You say, "It's too bad they didn't believe."  No, it's good because if they hadn't rejected Christ, He wouldn't have gone to the cross and nobody would be redeemed.  And that's why verse 12 says, "Yet, how is it written of the Son of Man that He should suffer many things and be treated with contempt?"  Not only that, that He should die, Isaiah 53.  God anticipated all of that hostility and rejection and what men intended for evil, God intended for what?  For good.  If they had accepted Jesus, John would have been that Elijah.  But they didn't, so John wasn't.  So guess what?  The next time Jesus comes, there will come one before He comes again like Elijah.  And you might even see a picture of that one along with a friend in the 11th chapter of Revelation.  They are called there the two what? Witnesses.  And they are powerful.  Fire goes out of their mouths and consumes anyone who opposes them.  And they announce salvation and Jerusalem...the people of Jerusalem are saved and judgment.  So, there will yet in the future come another who will fulfill the Malachi prophecy.  But John was a fulfillment of Isaiah's prophecy.  John was a fulfillment of Malachi 3:1.  He was the forerunner to the Messiah and would have been the fulfillment of Malachi 4:5 and 6 if they had believed.  They didn't, he didn't then fulfill that prophecy but it's good because it's the cross that redeems all who believe of all the ages and so in the future before the Lord does come to judge the ungodly and establish His kingdom, there will be an Elijah-like prophet.

Well, there's no question how Jesus viewed John.  Amazing man, no wonder He called him the greatest whoever lived up until his time.  Other prophets could be considered great.  I would have to say that whoever speaks the Word of God is greater by calling than anybody else, wouldn't you?  I mean if we conclude that the most important thing in the world is the Word of the living God, then whoever speaks that Word is more important to us than anybody else.  You understand that?  Other prophets were great because they spoke about Messiah's coming, they spoke the Word of God, but John saw His arrival. That makes him greater.  And for all the prophets before John, it was a matter of faith. For him it was a matter of sight.  And for all before him they could only speak of someone they couldn't know, but John knew Him, touched Him, talked to Him, baptized Him.  And so by virtue of his privileged calling he literally ascends to the highest peak of humanity.  He is the last and the greatest Old Covenant prophet, the one nearest to Christ, the last preacher of the age of promise and the bridge into the age of fulfillment.  He is the last preacher in the age of promise and the first preacher in the age of fulfillment.  And he touches Jesus Christ.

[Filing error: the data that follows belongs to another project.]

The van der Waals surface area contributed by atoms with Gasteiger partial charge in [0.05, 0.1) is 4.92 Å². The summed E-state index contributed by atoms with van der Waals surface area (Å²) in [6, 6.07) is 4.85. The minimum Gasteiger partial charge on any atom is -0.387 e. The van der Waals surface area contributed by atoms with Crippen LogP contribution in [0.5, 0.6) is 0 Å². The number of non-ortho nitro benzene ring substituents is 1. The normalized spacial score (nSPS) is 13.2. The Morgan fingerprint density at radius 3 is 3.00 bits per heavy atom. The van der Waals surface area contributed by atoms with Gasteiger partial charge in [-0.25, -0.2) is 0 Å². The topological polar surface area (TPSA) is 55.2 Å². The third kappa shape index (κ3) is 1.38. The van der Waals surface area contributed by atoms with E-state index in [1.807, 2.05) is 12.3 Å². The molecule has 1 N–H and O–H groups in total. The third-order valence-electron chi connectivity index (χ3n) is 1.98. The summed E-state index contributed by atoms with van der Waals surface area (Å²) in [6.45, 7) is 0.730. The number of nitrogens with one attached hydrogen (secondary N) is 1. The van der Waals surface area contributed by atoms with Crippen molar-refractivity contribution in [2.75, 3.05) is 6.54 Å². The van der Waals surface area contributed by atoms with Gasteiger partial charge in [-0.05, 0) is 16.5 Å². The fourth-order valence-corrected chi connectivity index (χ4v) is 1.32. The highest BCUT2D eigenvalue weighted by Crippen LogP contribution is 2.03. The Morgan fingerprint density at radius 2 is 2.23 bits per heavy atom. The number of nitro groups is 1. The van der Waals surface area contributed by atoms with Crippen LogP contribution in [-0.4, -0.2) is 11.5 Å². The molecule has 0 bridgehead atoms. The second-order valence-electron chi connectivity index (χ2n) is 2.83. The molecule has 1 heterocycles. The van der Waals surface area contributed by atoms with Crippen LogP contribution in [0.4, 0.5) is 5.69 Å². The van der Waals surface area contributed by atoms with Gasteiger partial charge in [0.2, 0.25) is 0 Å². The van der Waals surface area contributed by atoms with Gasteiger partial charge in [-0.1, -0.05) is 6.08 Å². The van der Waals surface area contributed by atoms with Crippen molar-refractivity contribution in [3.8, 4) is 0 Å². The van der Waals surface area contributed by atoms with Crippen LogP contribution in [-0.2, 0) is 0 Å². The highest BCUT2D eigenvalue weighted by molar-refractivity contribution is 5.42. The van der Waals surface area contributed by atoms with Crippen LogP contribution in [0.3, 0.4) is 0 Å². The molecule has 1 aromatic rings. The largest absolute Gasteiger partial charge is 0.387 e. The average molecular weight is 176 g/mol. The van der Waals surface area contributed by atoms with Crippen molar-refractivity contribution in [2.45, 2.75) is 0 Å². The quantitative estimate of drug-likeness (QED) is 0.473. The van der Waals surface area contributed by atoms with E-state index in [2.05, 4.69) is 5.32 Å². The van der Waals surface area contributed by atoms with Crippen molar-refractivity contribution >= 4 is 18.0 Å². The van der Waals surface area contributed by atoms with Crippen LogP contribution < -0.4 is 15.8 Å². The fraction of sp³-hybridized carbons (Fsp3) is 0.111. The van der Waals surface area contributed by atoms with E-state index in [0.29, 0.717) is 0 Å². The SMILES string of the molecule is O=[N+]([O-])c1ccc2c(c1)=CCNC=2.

Oh, the people were thrilled for a while to have a prophet like this.  He was there to announce the arrival of Messiah.  Nobody really equivocated about whether he was or not.  This is a strange dilemma.  All these people accepted John.  Self-confessed sinners went down and were baptized in an open confession.  They were no better than Gentiles, embraced John fully and didn't embrace Jesus.  In fact, as the story goes on this crowd is really sickeningly fickle because there's a time when they all gather around in Jerusalem and scream to the top of their voice, "Crucify Him, crucify Him, crucify Him, we'll not have this man to reign over us," referring to Jesus.  He went into His own synagogue to preach on a Sabbath and I'm sure that many of the people in that synagogue had been baptized with the baptism of John because all Judea was going out to have that baptism and all those people who were religious were doing that.  And yet, when Jesus preached a message in His own synagogue and indicted them and confronted their sin and their self-righteousness, to which John's baptism may have sadly contributed, they tried to kill Him.  I guess they could handle John, but they couldn't handle Jesus.  So they were in a very strange position and Jesus had them really boxed in between a rock and a hard place.  How can you be so committed to John and not to Me, whom John addressed as the Lamb of God, the pre-existent One, the Coming One, the One affirmed by the Holy Spirit, the Son of God by the testimony of God Himself?